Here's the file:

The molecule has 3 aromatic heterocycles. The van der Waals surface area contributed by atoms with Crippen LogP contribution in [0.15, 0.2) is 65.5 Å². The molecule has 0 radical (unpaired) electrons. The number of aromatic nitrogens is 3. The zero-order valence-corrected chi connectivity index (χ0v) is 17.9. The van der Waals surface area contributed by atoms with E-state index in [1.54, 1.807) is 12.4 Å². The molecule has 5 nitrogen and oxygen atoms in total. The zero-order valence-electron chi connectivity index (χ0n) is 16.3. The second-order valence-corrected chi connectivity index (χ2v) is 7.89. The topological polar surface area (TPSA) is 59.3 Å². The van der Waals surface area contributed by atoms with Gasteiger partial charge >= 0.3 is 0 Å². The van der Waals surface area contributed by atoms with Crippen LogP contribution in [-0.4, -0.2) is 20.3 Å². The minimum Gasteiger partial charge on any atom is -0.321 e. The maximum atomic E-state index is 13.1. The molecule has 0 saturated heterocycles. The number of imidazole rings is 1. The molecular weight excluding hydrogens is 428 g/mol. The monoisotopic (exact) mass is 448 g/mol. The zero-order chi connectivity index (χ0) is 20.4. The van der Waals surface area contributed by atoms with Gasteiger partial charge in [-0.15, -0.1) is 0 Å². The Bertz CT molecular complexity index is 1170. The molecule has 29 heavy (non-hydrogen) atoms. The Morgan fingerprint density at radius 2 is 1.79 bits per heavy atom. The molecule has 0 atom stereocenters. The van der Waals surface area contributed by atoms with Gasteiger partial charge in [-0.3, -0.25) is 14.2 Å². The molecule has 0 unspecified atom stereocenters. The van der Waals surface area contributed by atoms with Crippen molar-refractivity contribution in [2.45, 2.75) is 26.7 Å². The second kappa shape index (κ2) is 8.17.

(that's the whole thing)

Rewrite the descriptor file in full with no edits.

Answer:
The molecule has 3 aromatic heterocycles. The van der Waals surface area contributed by atoms with Crippen LogP contribution in [0.15, 0.2) is 65.5 Å². The molecule has 0 radical (unpaired) electrons. The number of aromatic nitrogens is 3. The zero-order valence-corrected chi connectivity index (χ0v) is 17.9. The van der Waals surface area contributed by atoms with E-state index in [1.54, 1.807) is 12.4 Å². The molecule has 5 nitrogen and oxygen atoms in total. The zero-order valence-electron chi connectivity index (χ0n) is 16.3. The second-order valence-corrected chi connectivity index (χ2v) is 7.89. The topological polar surface area (TPSA) is 59.3 Å². The van der Waals surface area contributed by atoms with Gasteiger partial charge >= 0.3 is 0 Å². The van der Waals surface area contributed by atoms with Crippen LogP contribution in [-0.4, -0.2) is 20.3 Å². The minimum Gasteiger partial charge on any atom is -0.321 e. The maximum atomic E-state index is 13.1. The molecule has 0 saturated heterocycles. The number of imidazole rings is 1. The molecular weight excluding hydrogens is 428 g/mol. The monoisotopic (exact) mass is 448 g/mol. The zero-order chi connectivity index (χ0) is 20.4. The van der Waals surface area contributed by atoms with Gasteiger partial charge in [-0.15, -0.1) is 0 Å². The Bertz CT molecular complexity index is 1170. The molecule has 29 heavy (non-hydrogen) atoms. The Morgan fingerprint density at radius 2 is 1.79 bits per heavy atom. The molecule has 0 atom stereocenters. The van der Waals surface area contributed by atoms with Gasteiger partial charge in [-0.3, -0.25) is 14.2 Å². The molecule has 0 unspecified atom stereocenters. The van der Waals surface area contributed by atoms with Crippen molar-refractivity contribution in [2.45, 2.75) is 26.7 Å². The second kappa shape index (κ2) is 8.17.